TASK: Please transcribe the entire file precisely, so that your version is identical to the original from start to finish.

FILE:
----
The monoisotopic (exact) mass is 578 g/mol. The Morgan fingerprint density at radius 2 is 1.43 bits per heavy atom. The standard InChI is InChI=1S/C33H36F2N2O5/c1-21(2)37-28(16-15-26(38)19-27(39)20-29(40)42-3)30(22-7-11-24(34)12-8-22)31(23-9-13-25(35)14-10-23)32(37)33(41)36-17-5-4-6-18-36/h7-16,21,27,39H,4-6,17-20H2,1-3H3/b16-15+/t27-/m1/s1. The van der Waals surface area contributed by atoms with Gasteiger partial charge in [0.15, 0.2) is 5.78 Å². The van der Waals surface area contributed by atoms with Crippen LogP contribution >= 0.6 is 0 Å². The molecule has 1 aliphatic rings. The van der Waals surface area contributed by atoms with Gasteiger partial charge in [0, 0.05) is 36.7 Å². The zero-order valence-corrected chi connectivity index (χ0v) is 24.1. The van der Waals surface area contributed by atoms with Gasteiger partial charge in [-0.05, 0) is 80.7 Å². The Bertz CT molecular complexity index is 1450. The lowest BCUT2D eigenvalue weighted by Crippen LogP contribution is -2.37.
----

The monoisotopic (exact) mass is 578 g/mol. The Morgan fingerprint density at radius 2 is 1.43 bits per heavy atom. The standard InChI is InChI=1S/C33H36F2N2O5/c1-21(2)37-28(16-15-26(38)19-27(39)20-29(40)42-3)30(22-7-11-24(34)12-8-22)31(23-9-13-25(35)14-10-23)32(37)33(41)36-17-5-4-6-18-36/h7-16,21,27,39H,4-6,17-20H2,1-3H3/b16-15+/t27-/m1/s1. The van der Waals surface area contributed by atoms with Gasteiger partial charge in [0.15, 0.2) is 5.78 Å². The van der Waals surface area contributed by atoms with Crippen LogP contribution >= 0.6 is 0 Å². The molecule has 1 aliphatic rings. The van der Waals surface area contributed by atoms with Gasteiger partial charge in [0, 0.05) is 36.7 Å². The zero-order valence-corrected chi connectivity index (χ0v) is 24.1. The van der Waals surface area contributed by atoms with Gasteiger partial charge in [-0.05, 0) is 80.7 Å². The Bertz CT molecular complexity index is 1450. The lowest BCUT2D eigenvalue weighted by Crippen LogP contribution is -2.37.